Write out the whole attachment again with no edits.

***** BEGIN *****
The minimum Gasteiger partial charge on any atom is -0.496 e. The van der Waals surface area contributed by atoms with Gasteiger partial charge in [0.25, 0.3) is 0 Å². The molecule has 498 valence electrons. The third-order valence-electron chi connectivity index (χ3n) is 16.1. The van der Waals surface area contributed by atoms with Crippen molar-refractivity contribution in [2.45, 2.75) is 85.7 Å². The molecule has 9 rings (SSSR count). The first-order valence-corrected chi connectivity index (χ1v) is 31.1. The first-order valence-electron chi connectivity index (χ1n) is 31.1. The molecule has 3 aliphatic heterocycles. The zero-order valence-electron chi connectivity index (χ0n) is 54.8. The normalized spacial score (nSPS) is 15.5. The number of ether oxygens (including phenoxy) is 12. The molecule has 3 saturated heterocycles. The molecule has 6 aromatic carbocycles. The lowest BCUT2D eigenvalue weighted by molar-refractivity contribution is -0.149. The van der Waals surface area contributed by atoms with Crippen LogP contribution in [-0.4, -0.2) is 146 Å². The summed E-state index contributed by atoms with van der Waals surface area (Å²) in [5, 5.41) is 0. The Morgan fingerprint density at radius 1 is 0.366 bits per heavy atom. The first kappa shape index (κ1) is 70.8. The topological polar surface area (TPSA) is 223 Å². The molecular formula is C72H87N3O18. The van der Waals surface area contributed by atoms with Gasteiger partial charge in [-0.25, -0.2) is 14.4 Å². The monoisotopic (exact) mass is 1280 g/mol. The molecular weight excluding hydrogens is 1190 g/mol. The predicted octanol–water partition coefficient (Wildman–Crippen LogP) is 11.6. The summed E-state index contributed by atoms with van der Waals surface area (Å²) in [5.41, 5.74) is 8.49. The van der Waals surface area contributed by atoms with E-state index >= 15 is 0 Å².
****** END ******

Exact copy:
The minimum Gasteiger partial charge on any atom is -0.496 e. The van der Waals surface area contributed by atoms with Gasteiger partial charge in [0.25, 0.3) is 0 Å². The molecule has 498 valence electrons. The third-order valence-electron chi connectivity index (χ3n) is 16.1. The van der Waals surface area contributed by atoms with Crippen molar-refractivity contribution in [2.45, 2.75) is 85.7 Å². The molecule has 9 rings (SSSR count). The first-order valence-corrected chi connectivity index (χ1v) is 31.1. The first-order valence-electron chi connectivity index (χ1n) is 31.1. The molecule has 3 aliphatic heterocycles. The zero-order valence-electron chi connectivity index (χ0n) is 54.8. The normalized spacial score (nSPS) is 15.5. The number of ether oxygens (including phenoxy) is 12. The molecule has 3 saturated heterocycles. The molecule has 6 aromatic carbocycles. The lowest BCUT2D eigenvalue weighted by molar-refractivity contribution is -0.149. The van der Waals surface area contributed by atoms with Crippen LogP contribution in [-0.4, -0.2) is 146 Å². The summed E-state index contributed by atoms with van der Waals surface area (Å²) in [5, 5.41) is 0. The Morgan fingerprint density at radius 1 is 0.366 bits per heavy atom. The first kappa shape index (κ1) is 70.8. The topological polar surface area (TPSA) is 223 Å². The molecular formula is C72H87N3O18. The van der Waals surface area contributed by atoms with Gasteiger partial charge in [-0.25, -0.2) is 14.4 Å². The monoisotopic (exact) mass is 1280 g/mol. The molecular weight excluding hydrogens is 1190 g/mol. The predicted octanol–water partition coefficient (Wildman–Crippen LogP) is 11.6. The summed E-state index contributed by atoms with van der Waals surface area (Å²) in [5.41, 5.74) is 8.49. The van der Waals surface area contributed by atoms with E-state index >= 15 is 0 Å².